The January 2022 cover star speaks to Charlotte Smith about studying the Bach Cello Suites in the form of his new companion book, as well as performing during the pandemic

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Steven Isserlis performing at Fidelio Cafe

Photo © Nick Rutter

The following extract is from The Strad’s January 2022 issue   feature ‘Steven Isserlis: Instinctive Performer’. To read it in full, click here  to subscribe and login. The January 2022 digital magazine  and print edition  are on sale now

British cellist Steven Isserlis isn’t ‘just’ a musician; he’s a scholar too. While some of us failed to put the lockdowns of the past two years to good use, Isserlis completed several projects, without which, he admits, he would have gone into a ‘complete depression’. The first of these is his companion to Bach’s Cello Suites, recently published by Faber (and reviewed next issue): a highly readable pocket-sized volume, cleverly featuring important detail and advice for professional musicians while also providing clear, accessible and, above all, interesting insights for novices.

Key to the companion’s success is the great affection and reverence that Isserlis himself has for the Suites. Famously reluctant to perform the works in public for fear of memory slips – ‘I should shut up about that really; I’ve now managed to make my friends Thomas Demenga and Mischa Maisky petrified about it too!’ – Isserlis is entirely committed to investigating the intricacies of the four existing manuscripts. Not one is written in Bach’s own hand, which makes the quest to find a definitive version all the more compelling – and no doubt accounts partly for the otherwise venerable and confident musician’s fear of performing the works for an audience. ‘Basically, I practise the Suites from memory,’ he says. ‘But then I want to continue studying the manuscripts – and remembering the notes is one thing, but remembering all the articulations in four different versions is another!’

That the lockdowns afforded Isserlis the chance to devote his keen investigative talents to the Suites is great news for audiences and musicians – for although it’s unlikely the majority of us will be treated to a public performance by him any time soon, the companion presents his attitude to the works in an equally compelling form, especially when enjoyed in conjunction with his recording of the works released on Hyperion in 2007. And in fact, it was lockdown’s ability to strip performing of all its usual anxieties and expectations that enabled Isserlis to perform Suites nos.1 and 3 for the first time in years for small audiences at the Fidelio Cafe in London in July 2020. ‘At Fidelio, the audience comprised just 25 people and their mindset was different from usual,’ he says. ‘People hadn’t heard live music for so long, and were so happy and grateful for the experience, so there wasn’t any pressure.’

There is something innately ‘comforting’ about these works, Isserlis continues, which made them particularly appropriate repertoire for the pandemic. Similarly, Pablo Casals, their first great advocate, had turned to them under the looming threat of World War II, and as the Spanish Civil War tore apart his homeland. ‘There is such wisdom behind them. They’re very soothing – exciting though they are, and funny and tragic. But there’s something reassuring about their simplicity and intimacy,’ he says. As such he approaches them in an ‘instinctive’ way, as ‘all great music is natural’. This is not to say, though, that one shouldn’t also treat them with interpretative rigour. ‘I educate myself as much as I can,’ he explains. ‘I study and analyse them. But I never try to go against my instincts. Instead, you should keep educating your instincts.’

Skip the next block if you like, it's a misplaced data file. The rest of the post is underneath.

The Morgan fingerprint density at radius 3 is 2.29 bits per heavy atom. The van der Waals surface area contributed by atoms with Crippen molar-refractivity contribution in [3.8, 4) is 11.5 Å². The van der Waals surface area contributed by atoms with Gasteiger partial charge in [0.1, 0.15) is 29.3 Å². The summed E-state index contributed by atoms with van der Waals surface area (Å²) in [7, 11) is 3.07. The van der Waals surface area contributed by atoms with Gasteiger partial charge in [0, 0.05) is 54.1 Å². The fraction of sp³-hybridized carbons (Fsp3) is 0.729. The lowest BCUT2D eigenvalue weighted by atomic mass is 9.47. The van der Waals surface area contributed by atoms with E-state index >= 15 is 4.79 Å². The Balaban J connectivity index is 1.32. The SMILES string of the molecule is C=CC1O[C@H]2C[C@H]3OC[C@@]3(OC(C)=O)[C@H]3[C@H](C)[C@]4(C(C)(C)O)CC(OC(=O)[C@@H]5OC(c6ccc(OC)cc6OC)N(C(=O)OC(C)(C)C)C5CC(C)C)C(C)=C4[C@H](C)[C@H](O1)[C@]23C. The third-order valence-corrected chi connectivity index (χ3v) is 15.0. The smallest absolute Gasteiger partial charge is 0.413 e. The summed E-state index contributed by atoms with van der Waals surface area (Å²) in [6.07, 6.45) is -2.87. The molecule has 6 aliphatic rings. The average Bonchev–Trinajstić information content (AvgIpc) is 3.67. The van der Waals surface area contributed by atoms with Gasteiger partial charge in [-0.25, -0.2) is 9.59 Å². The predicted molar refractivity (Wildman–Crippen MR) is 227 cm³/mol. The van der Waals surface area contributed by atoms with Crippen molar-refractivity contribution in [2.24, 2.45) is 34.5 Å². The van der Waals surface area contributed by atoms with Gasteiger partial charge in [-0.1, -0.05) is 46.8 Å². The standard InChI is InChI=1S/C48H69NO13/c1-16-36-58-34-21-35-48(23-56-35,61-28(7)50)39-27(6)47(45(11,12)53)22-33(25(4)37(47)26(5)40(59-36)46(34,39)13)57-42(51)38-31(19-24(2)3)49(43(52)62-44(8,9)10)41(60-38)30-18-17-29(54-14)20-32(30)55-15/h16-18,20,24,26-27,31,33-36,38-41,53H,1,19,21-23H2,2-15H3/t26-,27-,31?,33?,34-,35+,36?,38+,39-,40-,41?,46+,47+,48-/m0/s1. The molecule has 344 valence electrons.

I get the impression that the extremes of historically informed performance don’t sit easily with Isserlis, though he’s particularly withering about those who adopt Baroque instruments and bows yet continue to perform the works on steel strings – something he would never do on his ‘Marquis de Corberon’ Stradivari, on loan from London’s Royal Academy of Music: ‘I see colleagues who tune their cellos down to Baroque pitch, and maybe use a period bow, but they’re playing on steel strings, so I give them a hard time. These are my friends, of course!’ he laughs. ‘But for me, the sound world is very different with steel strings. There are many more layers and so much more depth from gut. I’m not saying that I wouldn’t ever listen to a performance of Bach on steel strings – I would, and I might enjoy it a lot – but I can’t imagine playing Bach on steel myself. It has to be gut.’

Vibrato, too, is another bugbear – though again, Isserlis prefers to use his intuition more than to be dogmatic. ‘I’m not conscious of playing with less vibrato in Bach, but it just happens; and in Haydn, too. I find myself using less vibrato because that best conveys the emotions I want to express,’ he explains. ‘I certainly don’t play senza vibrato. That’s ridiculous, as there’s so much evidence that vibrato was used in Bach’s time – and it does drive me mad to see modern players using steel strings, switching off vibrato and thinking they’re playing authentically. Apart from anything else, you need to know how to use the bow properly. It can sound just awful if you don’t know how to make the strings vibrate properly with the bow. It’s about shading.’

But, as with all the cellist’s pronouncements, there’s a self-deprecating caveat at the conclusion: ‘Occasionally, I forget and vibrate too much,’ he admits. ‘I remember playing Haydn with Christopher Hogwood and the Academy of Ancient Music. At one point he turned to me and said very gently, “Is it Shostakovich?” Sorry! Sometimes I do get nervous or overexcited and vibrate excessively.’